Ah Rome. There’s no city quite like it with history at every turn. You simply can’t walk a block without seeing a monument, a statue or a remnant from ancient times. This is the last stop of our cruise and where my husband and I planned to stay an extra day to roam around. I am so happy we did.
Arriving in Civitavecchia, the port city about 45 minutes outside of Rome, the skies were gray and rain was threatening. Ikept thinking what a waste it would be if it poured all day and we couldn’t film the beauty of the city. I think we all had that same thought but, somehow, I counted on the rain passing quickly and the day turning out beautiful for us.
We drove to our hotel to check in and freshen up but the rooms were not ready. So our lovely guide for the day, Marta, took us for a coffee at a nearby outdoor cafe. The skies opened up just as we started sipping our drinks but huge umbrellas kept us covered and dry.
When the rain subsided we strolled through the busy city streets and Piazza Navona until we came to an unmarked pizzeria/restaurant on a small side street off the main drag. La Focaccia is one of Rome’s best pizza places making all styles with all kinds of toppings in their wood oven and I was there to learn their techniques. Okay, I definitely need some practice but with his help I made a couple of decent looking pies that tasted incredible. Plus, the rain stopped completely as I had wished and just in time as Marta had a gelato place to take me to next.
I soaked in the views as we walked along to Dolce Sorriso Gelateria (Sweet Smile) where owner Raffaello Fracassi enthusiastically demonstrated his process for making gelato. He then proceeded to give me at least 15 (probably more) samples of the many different varieties including prosecco, mojito, mango, nutella, He also gave me one of their newest concoctions, gelato on a stick. You choose your flavor of gelato, then pick from about 50 toppings and about 10 icings and then you have the most decadent and delicious ice cream fix ever.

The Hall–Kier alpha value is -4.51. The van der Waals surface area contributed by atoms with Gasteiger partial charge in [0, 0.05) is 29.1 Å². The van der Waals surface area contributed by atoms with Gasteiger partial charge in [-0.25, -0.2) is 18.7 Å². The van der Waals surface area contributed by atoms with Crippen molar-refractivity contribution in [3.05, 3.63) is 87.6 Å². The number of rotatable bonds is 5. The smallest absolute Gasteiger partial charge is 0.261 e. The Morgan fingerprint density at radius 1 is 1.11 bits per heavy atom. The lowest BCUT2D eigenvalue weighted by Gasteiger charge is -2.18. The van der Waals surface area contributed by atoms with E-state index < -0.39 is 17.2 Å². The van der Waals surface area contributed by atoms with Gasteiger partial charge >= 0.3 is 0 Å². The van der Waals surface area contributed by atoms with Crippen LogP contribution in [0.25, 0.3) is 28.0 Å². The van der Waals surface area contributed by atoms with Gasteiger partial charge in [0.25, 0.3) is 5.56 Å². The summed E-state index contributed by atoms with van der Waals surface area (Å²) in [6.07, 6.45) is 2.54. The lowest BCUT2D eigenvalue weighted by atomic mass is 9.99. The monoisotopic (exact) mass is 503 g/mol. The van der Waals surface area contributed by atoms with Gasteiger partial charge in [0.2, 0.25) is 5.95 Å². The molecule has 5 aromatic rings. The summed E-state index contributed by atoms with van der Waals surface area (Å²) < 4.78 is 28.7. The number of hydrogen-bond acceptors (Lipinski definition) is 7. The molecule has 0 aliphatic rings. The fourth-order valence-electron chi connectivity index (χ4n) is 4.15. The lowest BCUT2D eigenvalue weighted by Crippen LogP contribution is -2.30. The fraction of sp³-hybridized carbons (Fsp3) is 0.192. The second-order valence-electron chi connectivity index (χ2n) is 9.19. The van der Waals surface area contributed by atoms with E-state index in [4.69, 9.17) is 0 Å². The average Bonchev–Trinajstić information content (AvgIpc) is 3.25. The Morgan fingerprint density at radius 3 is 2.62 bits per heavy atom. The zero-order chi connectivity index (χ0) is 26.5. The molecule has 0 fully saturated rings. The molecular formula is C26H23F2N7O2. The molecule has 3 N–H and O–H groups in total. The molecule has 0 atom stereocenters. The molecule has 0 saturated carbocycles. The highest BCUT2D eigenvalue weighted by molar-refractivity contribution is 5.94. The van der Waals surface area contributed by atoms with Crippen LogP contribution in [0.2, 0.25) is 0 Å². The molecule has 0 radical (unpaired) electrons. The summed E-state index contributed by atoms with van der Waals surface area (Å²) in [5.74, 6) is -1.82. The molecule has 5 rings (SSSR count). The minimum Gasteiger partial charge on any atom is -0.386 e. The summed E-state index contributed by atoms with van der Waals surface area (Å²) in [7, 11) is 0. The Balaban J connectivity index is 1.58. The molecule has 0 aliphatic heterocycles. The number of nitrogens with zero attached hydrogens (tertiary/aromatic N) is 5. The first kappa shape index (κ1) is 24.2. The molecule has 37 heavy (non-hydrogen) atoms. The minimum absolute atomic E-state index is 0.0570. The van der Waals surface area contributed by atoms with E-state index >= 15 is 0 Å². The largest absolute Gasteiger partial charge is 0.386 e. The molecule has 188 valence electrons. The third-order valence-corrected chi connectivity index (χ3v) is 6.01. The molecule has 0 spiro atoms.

Before arriving at the next restaurant on our list, Marta wanted to show me the Jewish ghetto neighborhood since many of Roman culinary traditions began there. The ghetto was an area established in 1555 where all of Rome’s Jews had to live. While allowed out during the daytime, they were locked in at night and this lasted for about 3 centuries. Having very few ingredients, cooks had to be creative using what was cheap and available. Artichokes and olive oil were 2 of those and the popular Roman treat, Carciofi alla Giudia (Jewish fried artichokes) was invented. Cleaned and trimmed whole artichokes are double deep fried becoming crispy on the outside while staying tender on the inside. What a fantastic snack.
It was then pasta making time at Il Golfo Ristorante where Chef Allesandro Conforti was already prepping a table with flour, water and rolling pins. These are the only ingredients in his pasta and I did my best to roll out the dough and then cut some tagliatelle. The Chef and his associates finished the process and prepared a few amazing smelling dishes for us all to try. Sadly, we only were able to have a few quick bites since we were running late for our dinner appointment.
The restaurant, Les Etoiles, is located in the Hotel Atlante Sur not far from the Vatican walls. Its flower filled rooftop terracehas spectacular views all around and sitting and sipping on a Spritz watching the the sun set over St Peters Dome was just magical. Chef Marco Cappelletti joined me on the terrace for a chat and a glass of wine before cooking up a storm for our crew’s last night together in Rome. I never expected the spread that he laid out. Ravioli pasta stuffed with salmon, lemon rissotto, pasta with meat sauce and dessert too. The wine flowed and the dishes kept coming and it was certainly a fabulous send off and ideal spot for our final filming.
The next morning we said goodbye to the crew and Patrick and I spent the entire day walking off all the food we had eaten the day before.
Cheers and all the best,